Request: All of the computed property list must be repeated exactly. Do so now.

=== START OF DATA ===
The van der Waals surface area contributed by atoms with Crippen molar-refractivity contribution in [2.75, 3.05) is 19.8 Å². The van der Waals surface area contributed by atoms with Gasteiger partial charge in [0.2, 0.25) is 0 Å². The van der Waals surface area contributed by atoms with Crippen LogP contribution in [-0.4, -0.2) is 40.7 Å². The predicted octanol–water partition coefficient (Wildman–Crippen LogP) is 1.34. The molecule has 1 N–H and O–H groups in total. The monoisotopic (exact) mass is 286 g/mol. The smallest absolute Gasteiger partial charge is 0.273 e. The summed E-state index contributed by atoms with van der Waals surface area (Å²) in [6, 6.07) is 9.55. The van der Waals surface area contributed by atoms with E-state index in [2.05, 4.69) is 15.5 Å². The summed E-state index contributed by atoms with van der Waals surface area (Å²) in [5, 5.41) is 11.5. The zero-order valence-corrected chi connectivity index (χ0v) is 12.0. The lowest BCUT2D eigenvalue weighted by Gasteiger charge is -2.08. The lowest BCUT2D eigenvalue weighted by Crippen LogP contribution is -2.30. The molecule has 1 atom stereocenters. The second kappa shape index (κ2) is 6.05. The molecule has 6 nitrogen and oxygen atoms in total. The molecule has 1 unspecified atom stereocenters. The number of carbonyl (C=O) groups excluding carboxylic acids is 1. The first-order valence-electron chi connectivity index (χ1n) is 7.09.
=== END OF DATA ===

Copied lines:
The van der Waals surface area contributed by atoms with Crippen molar-refractivity contribution in [2.75, 3.05) is 19.8 Å². The van der Waals surface area contributed by atoms with Gasteiger partial charge in [0.2, 0.25) is 0 Å². The van der Waals surface area contributed by atoms with Crippen LogP contribution in [-0.4, -0.2) is 40.7 Å². The predicted octanol–water partition coefficient (Wildman–Crippen LogP) is 1.34. The molecule has 1 N–H and O–H groups in total. The monoisotopic (exact) mass is 286 g/mol. The smallest absolute Gasteiger partial charge is 0.273 e. The summed E-state index contributed by atoms with van der Waals surface area (Å²) in [6, 6.07) is 9.55. The van der Waals surface area contributed by atoms with E-state index in [2.05, 4.69) is 15.5 Å². The summed E-state index contributed by atoms with van der Waals surface area (Å²) in [5, 5.41) is 11.5. The zero-order valence-corrected chi connectivity index (χ0v) is 12.0. The lowest BCUT2D eigenvalue weighted by Gasteiger charge is -2.08. The lowest BCUT2D eigenvalue weighted by Crippen LogP contribution is -2.30. The molecule has 1 atom stereocenters. The second kappa shape index (κ2) is 6.05. The molecule has 6 nitrogen and oxygen atoms in total. The molecule has 1 unspecified atom stereocenters. The number of carbonyl (C=O) groups excluding carboxylic acids is 1. The first-order valence-electron chi connectivity index (χ1n) is 7.09.